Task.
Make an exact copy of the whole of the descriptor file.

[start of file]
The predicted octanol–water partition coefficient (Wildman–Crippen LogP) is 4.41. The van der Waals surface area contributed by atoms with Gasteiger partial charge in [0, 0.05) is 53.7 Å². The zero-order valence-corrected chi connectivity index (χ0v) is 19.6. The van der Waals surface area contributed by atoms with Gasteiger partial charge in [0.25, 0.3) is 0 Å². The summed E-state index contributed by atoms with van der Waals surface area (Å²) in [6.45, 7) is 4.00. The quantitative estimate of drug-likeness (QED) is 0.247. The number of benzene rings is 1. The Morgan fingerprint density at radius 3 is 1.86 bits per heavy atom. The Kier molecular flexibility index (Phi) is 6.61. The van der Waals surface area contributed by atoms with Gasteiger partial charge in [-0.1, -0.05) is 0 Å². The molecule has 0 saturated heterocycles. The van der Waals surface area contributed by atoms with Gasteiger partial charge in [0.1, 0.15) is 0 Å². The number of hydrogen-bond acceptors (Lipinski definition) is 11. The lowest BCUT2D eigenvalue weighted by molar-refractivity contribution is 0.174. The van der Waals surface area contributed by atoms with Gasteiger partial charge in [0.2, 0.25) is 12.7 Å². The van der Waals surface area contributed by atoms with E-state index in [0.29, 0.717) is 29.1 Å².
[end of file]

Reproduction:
The predicted octanol–water partition coefficient (Wildman–Crippen LogP) is 4.41. The van der Waals surface area contributed by atoms with Gasteiger partial charge in [0, 0.05) is 53.7 Å². The zero-order valence-corrected chi connectivity index (χ0v) is 19.6. The van der Waals surface area contributed by atoms with Gasteiger partial charge in [0.25, 0.3) is 0 Å². The summed E-state index contributed by atoms with van der Waals surface area (Å²) in [6.45, 7) is 4.00. The quantitative estimate of drug-likeness (QED) is 0.247. The number of benzene rings is 1. The Morgan fingerprint density at radius 3 is 1.86 bits per heavy atom. The Kier molecular flexibility index (Phi) is 6.61. The van der Waals surface area contributed by atoms with Gasteiger partial charge in [-0.1, -0.05) is 0 Å². The molecule has 0 saturated heterocycles. The van der Waals surface area contributed by atoms with Gasteiger partial charge in [0.1, 0.15) is 0 Å². The number of hydrogen-bond acceptors (Lipinski definition) is 11. The lowest BCUT2D eigenvalue weighted by molar-refractivity contribution is 0.174. The van der Waals surface area contributed by atoms with Gasteiger partial charge in [0.2, 0.25) is 12.7 Å². The van der Waals surface area contributed by atoms with E-state index in [0.29, 0.717) is 29.1 Å².